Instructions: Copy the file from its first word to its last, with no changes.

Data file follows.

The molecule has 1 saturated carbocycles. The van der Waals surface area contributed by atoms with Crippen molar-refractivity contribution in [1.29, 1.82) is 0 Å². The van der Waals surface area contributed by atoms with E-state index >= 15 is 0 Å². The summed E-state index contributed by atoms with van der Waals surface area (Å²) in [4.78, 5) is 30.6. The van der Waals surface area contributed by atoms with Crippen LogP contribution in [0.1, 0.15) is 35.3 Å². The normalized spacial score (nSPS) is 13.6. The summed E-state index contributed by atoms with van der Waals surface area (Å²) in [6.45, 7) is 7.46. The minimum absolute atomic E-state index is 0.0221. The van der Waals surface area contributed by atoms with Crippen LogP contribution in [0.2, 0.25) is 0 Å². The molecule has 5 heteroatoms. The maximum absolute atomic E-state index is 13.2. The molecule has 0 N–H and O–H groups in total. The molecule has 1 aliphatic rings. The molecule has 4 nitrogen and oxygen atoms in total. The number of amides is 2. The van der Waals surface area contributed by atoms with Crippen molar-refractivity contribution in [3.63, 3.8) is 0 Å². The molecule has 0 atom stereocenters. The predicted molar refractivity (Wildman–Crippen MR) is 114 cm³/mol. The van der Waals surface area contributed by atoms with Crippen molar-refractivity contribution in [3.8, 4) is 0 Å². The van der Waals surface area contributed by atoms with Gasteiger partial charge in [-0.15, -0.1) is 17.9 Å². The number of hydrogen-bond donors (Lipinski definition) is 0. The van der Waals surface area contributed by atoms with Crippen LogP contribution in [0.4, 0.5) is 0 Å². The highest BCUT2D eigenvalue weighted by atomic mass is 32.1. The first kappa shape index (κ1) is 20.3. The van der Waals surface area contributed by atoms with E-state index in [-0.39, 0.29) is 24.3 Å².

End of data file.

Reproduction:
The molecule has 1 saturated carbocycles. The van der Waals surface area contributed by atoms with Crippen molar-refractivity contribution in [1.29, 1.82) is 0 Å². The van der Waals surface area contributed by atoms with E-state index >= 15 is 0 Å². The summed E-state index contributed by atoms with van der Waals surface area (Å²) in [4.78, 5) is 30.6. The van der Waals surface area contributed by atoms with Crippen LogP contribution in [0.1, 0.15) is 35.3 Å². The normalized spacial score (nSPS) is 13.6. The summed E-state index contributed by atoms with van der Waals surface area (Å²) in [6.45, 7) is 7.46. The minimum absolute atomic E-state index is 0.0221. The van der Waals surface area contributed by atoms with Crippen LogP contribution in [0.2, 0.25) is 0 Å². The molecule has 5 heteroatoms. The maximum absolute atomic E-state index is 13.2. The molecule has 0 N–H and O–H groups in total. The molecule has 1 aliphatic rings. The molecule has 4 nitrogen and oxygen atoms in total. The number of amides is 2. The van der Waals surface area contributed by atoms with Crippen molar-refractivity contribution in [3.63, 3.8) is 0 Å². The molecule has 0 atom stereocenters. The predicted molar refractivity (Wildman–Crippen MR) is 114 cm³/mol. The van der Waals surface area contributed by atoms with Crippen molar-refractivity contribution in [3.8, 4) is 0 Å². The van der Waals surface area contributed by atoms with Gasteiger partial charge in [-0.15, -0.1) is 17.9 Å². The number of hydrogen-bond donors (Lipinski definition) is 0. The van der Waals surface area contributed by atoms with Crippen LogP contribution in [0.4, 0.5) is 0 Å². The highest BCUT2D eigenvalue weighted by atomic mass is 32.1. The first kappa shape index (κ1) is 20.3. The van der Waals surface area contributed by atoms with E-state index in [-0.39, 0.29) is 24.3 Å².